With the spread of more and more smart products, the Internet of Things (IoT), and wearable gadgets of all shapes and sizes, the need for changing and charging batteries will only become greater and greater.
A lot of people are looking at battery-less solutions, where energy is harvested from the surrounding environment through light, motion, temperature gradients, or radio frequencies.
6G Communications promises to operate user devices without power.
It might take a bit of time to make it to market, as any new technology does, but the years of suffering having to constantly recharge batteries or running out of juice while you most need your electronics, including mobile phones, are coming to an end.
Say hello to BFree.
Battery-free (BFree) systems
Computer engineers from Northwestern University and Delft University of Technology developed a battery-free system that allows electronic devices to run intermittently on harvested energy, such as solar power, giving them “an infinite lifetime,” a press statement reveals.
By seamlessly pausing calculations when power (like solar energy, or even button pressing) is interrupted and resuming when power returns, the BFree system allows devices to smoothly operate any time power is available.
BFree was designed not to solve the problems of battery recharging but rater to help tackle the problem of battery waste, 53 million tons of which is produced globally each year.
Last year, the same team unveiled a battery-free Game Boy called ‘ENGAGE,’ which is powered solely by the kinetic energy of button presses.
The future versions of BFree could be useful for space and especially small satellites which are powered completely from solar.
With the new technology, the team says that even novice programmers can turn “their Do It Yourself (DIY) battery-powered motion sensor, for example, into a solar-powered sensor with an infinite lifetime.”
The BFree system allows devices to run perpetually using intermittent energy. When power is interrupted, the system pauses calculations. Then, when power returns, it resumes automatically without having lost any memory and without having to run through an extensive list of operations.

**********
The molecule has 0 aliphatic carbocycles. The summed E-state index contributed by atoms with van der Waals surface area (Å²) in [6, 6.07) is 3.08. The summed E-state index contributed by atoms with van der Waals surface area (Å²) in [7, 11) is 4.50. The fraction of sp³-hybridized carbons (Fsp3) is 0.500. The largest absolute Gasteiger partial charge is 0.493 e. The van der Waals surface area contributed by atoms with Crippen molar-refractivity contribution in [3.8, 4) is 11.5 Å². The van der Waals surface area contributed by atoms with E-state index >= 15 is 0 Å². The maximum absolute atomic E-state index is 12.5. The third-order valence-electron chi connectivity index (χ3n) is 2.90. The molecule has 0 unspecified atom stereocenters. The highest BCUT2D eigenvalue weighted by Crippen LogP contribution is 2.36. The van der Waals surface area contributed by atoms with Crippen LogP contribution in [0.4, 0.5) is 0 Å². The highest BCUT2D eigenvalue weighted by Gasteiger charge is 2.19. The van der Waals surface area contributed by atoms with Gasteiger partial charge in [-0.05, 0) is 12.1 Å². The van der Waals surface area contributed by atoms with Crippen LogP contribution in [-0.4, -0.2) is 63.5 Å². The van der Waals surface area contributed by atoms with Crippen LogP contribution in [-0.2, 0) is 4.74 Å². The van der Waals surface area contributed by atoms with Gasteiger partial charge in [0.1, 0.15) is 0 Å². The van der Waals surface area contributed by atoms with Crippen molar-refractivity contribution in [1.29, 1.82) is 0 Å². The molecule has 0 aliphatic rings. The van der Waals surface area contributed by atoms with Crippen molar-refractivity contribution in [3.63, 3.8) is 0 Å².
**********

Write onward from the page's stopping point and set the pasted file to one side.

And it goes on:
The new system could constitute a wide-ranging breakthrough for electronics, allowing for a radical reduction in e-waste from DIY electronics projects, which are increasingly gaining in popularity.
The question is if or when will it make it to the smartphone market? Here are other promising battery-free and wirelsess hybrid solutions.
The charging room
What if your smartphone or laptop started charging as soon as you walked in the door? Researchers have developed a specially built room that can transmit energy to a variety of electronic devices within it, charging phones and powering home appliances without plugs or batteries.
The room relies on the same phenomenon as short-range wireless phone chargers: a metal coil, placed in a magnetic field, will produce an electric current. Existing commercial charging docks use electricity from a wall outlet to produce a magnetic field in a small area. Most recent smartphones are equipped with a metal coil, and when such a model is placed on the dock, the interaction generates enough current to power the phone’s battery. But today’s commercial products have a very limited range. If you lift a phone off the dock or swathe it in a case that is too thick, the wireless power transfer ceases.
But if a magnetic field filled a whole room, any phone within it would have access to wireless power. The room could deliver 50 watts of power throughout the space firing up all of the devices equipped with a receiving coil. These included a smartphone, a light bulb, and a fan.
Delivery efficiency varied from a low of 37% to a high of about 90%, depending on the strength of the magnetic field at specific points in the room, as well as the orientation of the device.
The researchers also tested the room’s safety by running computer simulations, measuring what the human body would be exposed to in a digital model of the powered room. The simulation suggested the absorption of energy in the test room would remain well below acceptable limits.
Beyond phones, a dedicated wireless charging room would allow a variety of electronic devices, sensors, mobile robots, or even medical implants to function in the background, recharging themselves without a wired connection and letting humans largely ignore them.
Wireless charging is an extremely competitive concept, with multiple start-ups vying to transmit power via electromagnetism, lasers, or sound waves.
The world’s first hybrid wireless battery charging device
Raising over $160,000 on the Japanese crowdfunding site “Makuake,” the world’s first Hybrid Wireless Battery is a power bank that has two charging coils built into one pad, which can automatically identify the device placed on it and send the proper current.
With its built-in magnet battery, it can attach to and charge iPhone 13/iPhone 12. In addition, the same surface can also be used to charge the AppleWatch, which can start charging by simply placing it on top of the battery, just like the iPhone.
Furthermore, there is a built-in stand on the back of the battery, so you can watch videos while charging your phone or looking at recipes while cooking.
Launched on September 28 this year, the USB-C port enables PD 20W fast charging, so you can charge your iPhone at maximum speed.
It is designed to be compact enough to fit in the iPhone 13 mini and not get in the way of the camera. The battery retails at $52.